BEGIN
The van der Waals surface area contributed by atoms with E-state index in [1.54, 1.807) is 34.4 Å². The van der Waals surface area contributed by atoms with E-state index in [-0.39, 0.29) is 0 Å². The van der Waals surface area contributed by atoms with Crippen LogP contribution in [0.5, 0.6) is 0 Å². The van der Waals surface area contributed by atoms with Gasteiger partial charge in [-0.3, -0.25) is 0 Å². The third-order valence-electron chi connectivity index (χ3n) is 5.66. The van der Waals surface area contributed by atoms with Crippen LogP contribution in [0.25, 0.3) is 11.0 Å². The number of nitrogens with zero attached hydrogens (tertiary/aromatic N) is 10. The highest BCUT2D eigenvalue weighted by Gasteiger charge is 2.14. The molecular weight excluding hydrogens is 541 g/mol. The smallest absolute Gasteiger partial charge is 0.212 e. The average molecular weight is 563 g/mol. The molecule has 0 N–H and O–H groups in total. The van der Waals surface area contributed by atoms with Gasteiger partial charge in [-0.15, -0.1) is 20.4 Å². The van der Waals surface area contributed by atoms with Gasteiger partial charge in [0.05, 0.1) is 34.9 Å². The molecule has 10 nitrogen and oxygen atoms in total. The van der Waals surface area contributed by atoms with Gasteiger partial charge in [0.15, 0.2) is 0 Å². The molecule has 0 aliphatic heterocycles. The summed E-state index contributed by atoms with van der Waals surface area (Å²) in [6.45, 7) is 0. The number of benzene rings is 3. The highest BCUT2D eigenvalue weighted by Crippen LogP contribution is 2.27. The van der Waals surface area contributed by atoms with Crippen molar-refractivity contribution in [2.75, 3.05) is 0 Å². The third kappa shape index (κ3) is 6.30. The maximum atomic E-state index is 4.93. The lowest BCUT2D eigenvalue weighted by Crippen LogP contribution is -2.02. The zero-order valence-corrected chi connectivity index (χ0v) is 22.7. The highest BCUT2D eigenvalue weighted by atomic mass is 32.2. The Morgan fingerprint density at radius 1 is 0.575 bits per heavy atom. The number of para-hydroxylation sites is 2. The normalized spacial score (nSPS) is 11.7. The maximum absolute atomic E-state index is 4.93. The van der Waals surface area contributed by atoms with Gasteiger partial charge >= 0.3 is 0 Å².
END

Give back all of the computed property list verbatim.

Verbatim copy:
The van der Waals surface area contributed by atoms with E-state index in [1.54, 1.807) is 34.4 Å². The van der Waals surface area contributed by atoms with E-state index in [-0.39, 0.29) is 0 Å². The van der Waals surface area contributed by atoms with Crippen LogP contribution in [0.5, 0.6) is 0 Å². The van der Waals surface area contributed by atoms with Gasteiger partial charge in [-0.3, -0.25) is 0 Å². The third-order valence-electron chi connectivity index (χ3n) is 5.66. The van der Waals surface area contributed by atoms with Crippen LogP contribution in [0.25, 0.3) is 11.0 Å². The number of nitrogens with zero attached hydrogens (tertiary/aromatic N) is 10. The highest BCUT2D eigenvalue weighted by Gasteiger charge is 2.14. The molecular weight excluding hydrogens is 541 g/mol. The smallest absolute Gasteiger partial charge is 0.212 e. The average molecular weight is 563 g/mol. The molecule has 0 N–H and O–H groups in total. The van der Waals surface area contributed by atoms with Gasteiger partial charge in [-0.15, -0.1) is 20.4 Å². The van der Waals surface area contributed by atoms with Gasteiger partial charge in [0.05, 0.1) is 34.9 Å². The molecule has 10 nitrogen and oxygen atoms in total. The van der Waals surface area contributed by atoms with Gasteiger partial charge in [0.15, 0.2) is 0 Å². The molecule has 0 aliphatic heterocycles. The summed E-state index contributed by atoms with van der Waals surface area (Å²) in [6.45, 7) is 0. The number of benzene rings is 3. The highest BCUT2D eigenvalue weighted by Crippen LogP contribution is 2.27. The van der Waals surface area contributed by atoms with Crippen molar-refractivity contribution in [2.75, 3.05) is 0 Å². The third kappa shape index (κ3) is 6.30. The maximum atomic E-state index is 4.93. The lowest BCUT2D eigenvalue weighted by Crippen LogP contribution is -2.02. The zero-order valence-corrected chi connectivity index (χ0v) is 22.7. The highest BCUT2D eigenvalue weighted by atomic mass is 32.2. The Morgan fingerprint density at radius 1 is 0.575 bits per heavy atom. The number of para-hydroxylation sites is 2. The normalized spacial score (nSPS) is 11.7. The maximum absolute atomic E-state index is 4.93. The van der Waals surface area contributed by atoms with Gasteiger partial charge >= 0.3 is 0 Å².